I had a more directed focus as I recently completed my first draft and was looking for timely help in approaching revision. The course exceeded my hopes.
    Multiple practical suggestions woven among enlightening discussion on the conceptual framework of content, structure and language. I reviewed my notes and was impressed to find a large number of useful, significant tips that I have not come across elsewhere. Great course. Your offerings are, by a considerable margin, the most effective learning sessions I have participated in. Thanks.

    Regarding my offer to provide you medical guidance/input to assist you in your writing - would love to do it. No strings attached. If you felt the information I provided you was of value perhaps you might review some portion of my writing as you do as part of your "How to...Book" Loft offering.
    You mentioned a plane crash as an element of your story. I'd be happy to talk with you about the event and the possible physical, medical and emotional consequences of such a traumatic event.
    Generally aircraft crashes are commercial, militry or private. Fatalities are common. the spectrum of injuries varies quite a bit by crash type. Private aircraft crashes have a wide range and , in some respects, offer the greatest range of story potential. Injuries range from the life threatening to the trivial with large potential for post-traumatic physical and emotional consequences. Pilot error is a frequent final assessment of causation and this can have major impact on survivors and families.
    The medical aspects are interesting and dramatic/spectacular.
    All of the above provides grist for the fertile writer's mind.
    If you are inclined happy to discuss air crash or other with you on the phone. No obligation...I enjoy the process and have had very positive feedback from the writers i have interfaced with.
    You can use any of this you want for a post but i was not aware of a direct e-mail so forwarded on from your weekly. Congrats on NPR and what i considered a hugely successful workshop.
    Tom 763 442 0291

  4. Thanks, Tom. Always a pleasure to have you in the class, and I hope many writers take advantage of your medical expertise in their books. Here's a question for you: how would a pilot crash a small plane in the mountains in late autumn and walk away and survive? For instance, someone who wanted to fake a crash but survive? That's the plot I'm working with--not an easy answer, I'm sure!

  5. Mary, your interview let us in on how keenly you observe and understand your own process. Thank you.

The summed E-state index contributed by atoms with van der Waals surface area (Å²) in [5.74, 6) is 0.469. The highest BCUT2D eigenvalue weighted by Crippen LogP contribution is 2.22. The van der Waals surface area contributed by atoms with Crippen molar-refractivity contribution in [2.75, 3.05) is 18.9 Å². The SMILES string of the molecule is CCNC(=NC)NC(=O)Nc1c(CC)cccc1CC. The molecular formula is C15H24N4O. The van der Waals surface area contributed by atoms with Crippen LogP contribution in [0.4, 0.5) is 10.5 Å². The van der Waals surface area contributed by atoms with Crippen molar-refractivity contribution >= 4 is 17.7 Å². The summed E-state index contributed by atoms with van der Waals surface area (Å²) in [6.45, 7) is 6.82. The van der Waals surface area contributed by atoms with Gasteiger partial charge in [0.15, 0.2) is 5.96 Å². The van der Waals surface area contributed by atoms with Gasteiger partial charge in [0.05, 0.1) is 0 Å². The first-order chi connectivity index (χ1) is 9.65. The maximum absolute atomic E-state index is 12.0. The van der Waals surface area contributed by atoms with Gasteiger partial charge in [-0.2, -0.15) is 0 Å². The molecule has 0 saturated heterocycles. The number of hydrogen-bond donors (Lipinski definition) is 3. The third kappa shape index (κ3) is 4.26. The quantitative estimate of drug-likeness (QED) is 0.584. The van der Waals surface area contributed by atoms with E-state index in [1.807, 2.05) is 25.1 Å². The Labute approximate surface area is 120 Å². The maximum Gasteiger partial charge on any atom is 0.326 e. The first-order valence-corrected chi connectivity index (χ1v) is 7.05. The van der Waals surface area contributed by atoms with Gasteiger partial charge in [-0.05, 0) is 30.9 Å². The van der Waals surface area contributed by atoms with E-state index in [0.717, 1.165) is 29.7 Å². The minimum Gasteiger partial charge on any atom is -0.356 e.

I love that your shared the exercise of putting unlikely objects together -- I heard Sue Monk Kidd speak and the same exercise produced the story line of her novel _The Mermaid Chair_.

    I haven't attended one of your classes at The Loft in at least 5 years, but I always look to see if you happen to be teaching a workshop when I will be in Minneapolis. (To jog your memory, I'm the one who put you onto _The Literary Life_ by Carolyn See.) I'm looking forward to reading your novel (and I just bought the last copy available at Amazon).

    I have one suggestion for your website -- how about an RSS feed button so I can follow you in real time on my news reader?

    All the best,
    Barbara Nelson
    PS. If you need a visual to remember me, my blog is at:

  6. What wonderful feedback, Barbara, of course I remember you. I'm thrilled you bought my novel and hope you enjoy it. Will work on the RSS feed...yes! Thanks so much for posting this.

  7. Mary -
    I'll run that scenario by my buddy who is an accomplished professional pilot for his notions on the piloting aspects. The issues appear more pilot based than medical in the scenario you describe. May help to know what the character's intent is and the motivation. Can then give you the range of options.
    Interestingly in a number of light aircraft crashes the problems are not over when they survived the crash and are on the ground. If injured or in remote, inaccessible country and inhospitable conditions the fun really begins.

    It sounds like this pilot has no intention of that occuring. Subterfuge and a plane crash! Are you turning loose your suspense/thriller persona?

    If you have a direct e-mail please let me know. Did not intend to clog up your site.
    Thanks - Tom